I’m sat here this evening searching my images to find a Friday image to share. As I do so, the overwhelming feeling I have is that all the images are too “in your face”. They are all competing too hard for my attention and as a result none of them hold it.
But with Yin there must be Yang (my Tai Chi teacher would be impressed) and this image has subtly held my attention. I remember at the time the vivid, sunset light falling onto this grass as I walked through the dunes. I decided to make the grass and consequently light the centre of attention. To retain a sense of place I included the sea in the background but deliberately threw it out of focus. You know it’s a beach at sunset but if I didn’t tell you it was Bamburgh, you wouldn’t known.
Ultimately, the more I look at this image, the greater the feeling and sense of place it evokes. That’s very odd for a generic beach scene at sunset. Then again, perhaps it’s because I was there and it doesn’t do anything for you.
Apologies for my ramblings. I hope you have a great weekend.
This isn’t a deliberate ploy to post the same image as last week. This image was taken at the same time as last week’s Friday image but the lighting is stronger. The reason it looks stronger is that the image is processed using Nik Viveza. When I did this, I employed a few adjustment tricks that people might not realise to try. I decided to share these “Secrets of Viveza” using a video which is posted on my you tube channel. I also embedded the clip below.
I hope you find it useful and have a great weekend.
I love being by the sea, especially when its sunset. This image was taken at Cannon Beach in Oregon. The sun had set around 30 minutes earlier and most people had cleared off the beach. There were just a handful of photographers left and the light was well balanced. A sea mist had also started to roll in which crated a lovely soft haze. This was taken with quite a long lens to help compress the scene. I also cropped out the unwanted foreground as I wasn’t able to get a close to the scene as I would have liked.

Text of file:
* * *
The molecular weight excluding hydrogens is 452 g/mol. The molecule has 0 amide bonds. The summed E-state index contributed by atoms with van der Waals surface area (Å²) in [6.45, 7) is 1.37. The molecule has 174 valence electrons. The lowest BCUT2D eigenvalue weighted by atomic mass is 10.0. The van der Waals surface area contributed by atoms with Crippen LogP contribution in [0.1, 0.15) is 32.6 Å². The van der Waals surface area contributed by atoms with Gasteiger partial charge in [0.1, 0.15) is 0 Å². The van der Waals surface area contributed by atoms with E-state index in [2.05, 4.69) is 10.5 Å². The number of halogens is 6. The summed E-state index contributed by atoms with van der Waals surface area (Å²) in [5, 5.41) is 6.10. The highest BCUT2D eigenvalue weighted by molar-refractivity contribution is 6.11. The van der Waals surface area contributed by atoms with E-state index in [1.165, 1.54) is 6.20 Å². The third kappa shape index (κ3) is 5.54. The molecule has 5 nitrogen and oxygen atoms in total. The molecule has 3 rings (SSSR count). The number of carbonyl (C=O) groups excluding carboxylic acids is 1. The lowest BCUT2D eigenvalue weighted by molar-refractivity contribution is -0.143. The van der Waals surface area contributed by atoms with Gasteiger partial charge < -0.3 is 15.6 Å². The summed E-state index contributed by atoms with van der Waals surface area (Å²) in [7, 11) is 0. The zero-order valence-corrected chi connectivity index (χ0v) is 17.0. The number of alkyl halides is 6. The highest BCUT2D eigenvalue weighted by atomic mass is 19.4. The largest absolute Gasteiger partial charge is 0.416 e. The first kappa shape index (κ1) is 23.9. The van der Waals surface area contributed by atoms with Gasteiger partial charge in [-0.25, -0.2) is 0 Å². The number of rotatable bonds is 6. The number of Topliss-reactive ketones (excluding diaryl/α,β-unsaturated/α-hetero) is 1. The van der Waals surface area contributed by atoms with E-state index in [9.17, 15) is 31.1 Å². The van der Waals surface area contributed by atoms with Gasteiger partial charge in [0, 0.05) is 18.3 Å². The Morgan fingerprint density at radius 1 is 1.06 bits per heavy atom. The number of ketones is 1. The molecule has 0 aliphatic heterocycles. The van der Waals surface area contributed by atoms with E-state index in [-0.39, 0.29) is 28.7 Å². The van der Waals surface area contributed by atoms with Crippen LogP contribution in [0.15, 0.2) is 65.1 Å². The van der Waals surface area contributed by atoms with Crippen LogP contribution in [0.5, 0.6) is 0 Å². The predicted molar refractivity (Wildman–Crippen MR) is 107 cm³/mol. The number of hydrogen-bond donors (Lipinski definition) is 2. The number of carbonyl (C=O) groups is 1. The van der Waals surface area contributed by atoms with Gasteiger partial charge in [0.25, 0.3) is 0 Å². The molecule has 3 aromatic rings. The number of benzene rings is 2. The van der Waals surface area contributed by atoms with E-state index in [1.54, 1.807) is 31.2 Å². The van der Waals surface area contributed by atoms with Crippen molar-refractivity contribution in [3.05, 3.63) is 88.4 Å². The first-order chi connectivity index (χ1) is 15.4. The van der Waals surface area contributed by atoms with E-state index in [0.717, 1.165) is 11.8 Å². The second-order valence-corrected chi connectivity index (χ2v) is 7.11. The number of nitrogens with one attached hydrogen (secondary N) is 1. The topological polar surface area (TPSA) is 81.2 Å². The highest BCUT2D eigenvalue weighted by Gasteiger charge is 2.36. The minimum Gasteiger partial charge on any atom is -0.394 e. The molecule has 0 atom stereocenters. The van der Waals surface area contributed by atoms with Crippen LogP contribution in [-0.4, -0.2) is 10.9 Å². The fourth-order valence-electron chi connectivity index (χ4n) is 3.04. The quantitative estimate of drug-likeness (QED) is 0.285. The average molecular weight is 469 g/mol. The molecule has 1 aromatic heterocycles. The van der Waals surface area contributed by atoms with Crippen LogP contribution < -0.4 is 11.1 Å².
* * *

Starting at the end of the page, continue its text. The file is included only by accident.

I would also like to take a moment and say thank you to all the people who has taken the time to provide feedback to my last post. I’m planning to give this real thought over the weekend and then update on my plans. I really appreciate all the support.
I hope you like the image and have a great weekend.
One of the things that I love most about the Olympus EM5 is the stabilization. It allows me to shoot at some ridiculously slow speeds that just shouldn’t be possible. Sometimes I do set the camera to burst mode and fire off 5 or 6 shots. Doing this I can be pretty sure that at least one of the images will be sharp.
The shot above is one such example where I shot handheld at 1/3”. Strangely, I then decided to add some blur to the image (around the edges) as the image looked too sharp. At least I had the choice to do this though. Had the shot been slightly blurred to start with it wouldn’t have worked.
I was pulling a late one tonight and was so tied up with getting some urgent work done, I almost forgot to post the Friday Image. This was shot last Saturday in the Yorkshire Dales. It’s hard to believe this was almost a week ago. Time really does fly when you’re having fun.
I’m sure you don’t need to be reminded but it’s a good idea to carry a camera at all times. I have to admit though that I haven’t been doing this for quite a long time. Fortunately, I took the G7X along with me to a site where I was working and managed to capture this spectacular sunset through the window.
I did wonder whether to post this shot or not. If you look hard at the image you find it feels cluttered. It isn’t a great composition (because there wasn’t much to compose). It’s also a grab shot.
You see I shot this whilst spending ages fighting with the Nikon D800 on a tripod. I couldn’t get into position on very slippery seaweed covered rocks. In the end, in total frustration I fired off this shot with the Olympus EM5 which was over my shoulder.
You shouldn’t be able to handhold shots like this at sunset, but you can with the EM5. The base ISO is 200 (as used here). The lens is the superb Olympus 12-40 f/2.8 set at 12mm. The aperture was f/4.0 giving a shutter speed of 1/60″. And yes, it is sharp and has sufficient depth of field. Try that with a full frame camera.
I should also add that I used a 0.6 (2 stop) neutral density graduated filter on the sky. It was one of the Lee Seven 5 series which I am very impressed with.
Now as cluttered as the scene is, it also conveys the feeling of a stormy sea well. It also has some great light on the water. It’s this feeling of stormy light that comes across to me every time I look at the image. So whilst it may not be an accomplished photographic composition I think the image works well because it has emotion – at least for me.